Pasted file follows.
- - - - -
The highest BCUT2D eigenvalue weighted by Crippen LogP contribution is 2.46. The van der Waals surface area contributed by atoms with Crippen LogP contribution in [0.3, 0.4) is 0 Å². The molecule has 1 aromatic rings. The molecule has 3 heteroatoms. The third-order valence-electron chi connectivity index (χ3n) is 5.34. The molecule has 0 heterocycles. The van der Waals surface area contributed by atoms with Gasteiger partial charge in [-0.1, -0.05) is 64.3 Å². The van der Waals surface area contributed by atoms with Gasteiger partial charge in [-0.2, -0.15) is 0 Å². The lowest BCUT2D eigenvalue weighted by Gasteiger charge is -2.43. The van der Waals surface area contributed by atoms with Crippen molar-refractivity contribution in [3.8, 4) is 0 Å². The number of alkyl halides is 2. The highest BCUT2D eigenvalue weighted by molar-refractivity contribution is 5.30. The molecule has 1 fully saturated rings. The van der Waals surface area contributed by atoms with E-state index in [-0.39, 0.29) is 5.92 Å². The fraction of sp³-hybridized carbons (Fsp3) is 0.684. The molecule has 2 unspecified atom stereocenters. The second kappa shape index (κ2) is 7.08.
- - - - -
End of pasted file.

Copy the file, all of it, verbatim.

The highest BCUT2D eigenvalue weighted by Crippen LogP contribution is 2.46. The van der Waals surface area contributed by atoms with Crippen LogP contribution in [0.3, 0.4) is 0 Å². The molecule has 1 aromatic rings. The molecule has 3 heteroatoms. The third-order valence-electron chi connectivity index (χ3n) is 5.34. The molecule has 0 heterocycles. The van der Waals surface area contributed by atoms with Gasteiger partial charge in [-0.1, -0.05) is 64.3 Å². The van der Waals surface area contributed by atoms with Gasteiger partial charge in [-0.2, -0.15) is 0 Å². The lowest BCUT2D eigenvalue weighted by Gasteiger charge is -2.43. The van der Waals surface area contributed by atoms with Crippen molar-refractivity contribution in [3.8, 4) is 0 Å². The number of alkyl halides is 2. The highest BCUT2D eigenvalue weighted by molar-refractivity contribution is 5.30. The molecule has 1 fully saturated rings. The van der Waals surface area contributed by atoms with E-state index in [-0.39, 0.29) is 5.92 Å². The fraction of sp³-hybridized carbons (Fsp3) is 0.684. The molecule has 2 unspecified atom stereocenters. The second kappa shape index (κ2) is 7.08.